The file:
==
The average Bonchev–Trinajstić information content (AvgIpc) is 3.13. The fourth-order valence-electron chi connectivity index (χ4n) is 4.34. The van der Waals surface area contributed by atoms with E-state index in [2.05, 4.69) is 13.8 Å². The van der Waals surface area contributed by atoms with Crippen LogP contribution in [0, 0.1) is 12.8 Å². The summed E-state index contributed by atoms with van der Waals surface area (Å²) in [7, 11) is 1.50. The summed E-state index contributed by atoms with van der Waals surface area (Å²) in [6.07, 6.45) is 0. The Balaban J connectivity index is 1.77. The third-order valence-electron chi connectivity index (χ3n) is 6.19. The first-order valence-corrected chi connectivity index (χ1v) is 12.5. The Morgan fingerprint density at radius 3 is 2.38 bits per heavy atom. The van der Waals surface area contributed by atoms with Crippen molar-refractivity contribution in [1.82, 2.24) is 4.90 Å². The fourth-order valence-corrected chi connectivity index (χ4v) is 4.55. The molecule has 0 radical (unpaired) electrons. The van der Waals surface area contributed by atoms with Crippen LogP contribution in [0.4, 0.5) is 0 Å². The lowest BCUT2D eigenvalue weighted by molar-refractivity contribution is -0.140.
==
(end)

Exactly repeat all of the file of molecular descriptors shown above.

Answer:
The average Bonchev–Trinajstić information content (AvgIpc) is 3.13. The fourth-order valence-electron chi connectivity index (χ4n) is 4.34. The van der Waals surface area contributed by atoms with E-state index in [2.05, 4.69) is 13.8 Å². The van der Waals surface area contributed by atoms with Crippen LogP contribution in [0, 0.1) is 12.8 Å². The summed E-state index contributed by atoms with van der Waals surface area (Å²) in [7, 11) is 1.50. The summed E-state index contributed by atoms with van der Waals surface area (Å²) in [6.07, 6.45) is 0. The Balaban J connectivity index is 1.77. The third-order valence-electron chi connectivity index (χ3n) is 6.19. The first-order valence-corrected chi connectivity index (χ1v) is 12.5. The Morgan fingerprint density at radius 3 is 2.38 bits per heavy atom. The van der Waals surface area contributed by atoms with Crippen molar-refractivity contribution in [1.82, 2.24) is 4.90 Å². The fourth-order valence-corrected chi connectivity index (χ4v) is 4.55. The molecule has 0 radical (unpaired) electrons. The van der Waals surface area contributed by atoms with Crippen LogP contribution in [0.4, 0.5) is 0 Å². The lowest BCUT2D eigenvalue weighted by molar-refractivity contribution is -0.140.